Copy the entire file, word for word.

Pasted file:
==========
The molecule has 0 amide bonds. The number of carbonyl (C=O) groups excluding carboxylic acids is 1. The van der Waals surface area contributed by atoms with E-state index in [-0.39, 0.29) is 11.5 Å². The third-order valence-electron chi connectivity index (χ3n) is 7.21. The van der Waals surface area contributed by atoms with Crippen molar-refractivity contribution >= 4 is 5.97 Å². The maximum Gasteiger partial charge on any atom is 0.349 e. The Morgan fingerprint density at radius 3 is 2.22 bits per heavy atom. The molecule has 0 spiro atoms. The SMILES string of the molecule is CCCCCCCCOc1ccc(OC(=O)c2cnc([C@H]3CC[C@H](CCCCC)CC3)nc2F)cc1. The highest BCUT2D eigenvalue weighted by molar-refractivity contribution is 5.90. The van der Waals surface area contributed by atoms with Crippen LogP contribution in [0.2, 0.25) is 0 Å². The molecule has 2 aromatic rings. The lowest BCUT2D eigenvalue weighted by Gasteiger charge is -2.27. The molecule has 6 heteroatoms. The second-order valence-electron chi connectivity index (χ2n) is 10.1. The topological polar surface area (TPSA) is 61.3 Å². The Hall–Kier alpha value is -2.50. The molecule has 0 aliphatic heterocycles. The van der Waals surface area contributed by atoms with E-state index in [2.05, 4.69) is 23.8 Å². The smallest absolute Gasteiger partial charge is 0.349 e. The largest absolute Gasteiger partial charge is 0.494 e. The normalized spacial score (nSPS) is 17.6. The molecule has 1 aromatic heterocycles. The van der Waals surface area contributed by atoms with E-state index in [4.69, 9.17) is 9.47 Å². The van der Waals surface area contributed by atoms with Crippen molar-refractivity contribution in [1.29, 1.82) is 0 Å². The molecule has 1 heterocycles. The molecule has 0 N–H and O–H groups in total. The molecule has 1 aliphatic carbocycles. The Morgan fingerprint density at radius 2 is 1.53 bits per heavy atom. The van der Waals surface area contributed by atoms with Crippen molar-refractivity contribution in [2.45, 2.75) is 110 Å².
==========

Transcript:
The molecule has 0 amide bonds. The number of carbonyl (C=O) groups excluding carboxylic acids is 1. The van der Waals surface area contributed by atoms with E-state index in [-0.39, 0.29) is 11.5 Å². The third-order valence-electron chi connectivity index (χ3n) is 7.21. The van der Waals surface area contributed by atoms with Crippen molar-refractivity contribution >= 4 is 5.97 Å². The maximum Gasteiger partial charge on any atom is 0.349 e. The Morgan fingerprint density at radius 3 is 2.22 bits per heavy atom. The molecule has 0 spiro atoms. The SMILES string of the molecule is CCCCCCCCOc1ccc(OC(=O)c2cnc([C@H]3CC[C@H](CCCCC)CC3)nc2F)cc1. The highest BCUT2D eigenvalue weighted by molar-refractivity contribution is 5.90. The van der Waals surface area contributed by atoms with Crippen LogP contribution in [0.2, 0.25) is 0 Å². The molecule has 2 aromatic rings. The lowest BCUT2D eigenvalue weighted by Gasteiger charge is -2.27. The molecule has 6 heteroatoms. The second-order valence-electron chi connectivity index (χ2n) is 10.1. The topological polar surface area (TPSA) is 61.3 Å². The Hall–Kier alpha value is -2.50. The molecule has 0 aliphatic heterocycles. The van der Waals surface area contributed by atoms with E-state index in [2.05, 4.69) is 23.8 Å². The smallest absolute Gasteiger partial charge is 0.349 e. The largest absolute Gasteiger partial charge is 0.494 e. The normalized spacial score (nSPS) is 17.6. The molecule has 1 aromatic heterocycles. The van der Waals surface area contributed by atoms with E-state index in [4.69, 9.17) is 9.47 Å². The van der Waals surface area contributed by atoms with Crippen molar-refractivity contribution in [1.29, 1.82) is 0 Å². The molecule has 1 heterocycles. The molecule has 0 N–H and O–H groups in total. The molecule has 1 aliphatic carbocycles. The Morgan fingerprint density at radius 2 is 1.53 bits per heavy atom. The van der Waals surface area contributed by atoms with Crippen molar-refractivity contribution in [2.45, 2.75) is 110 Å².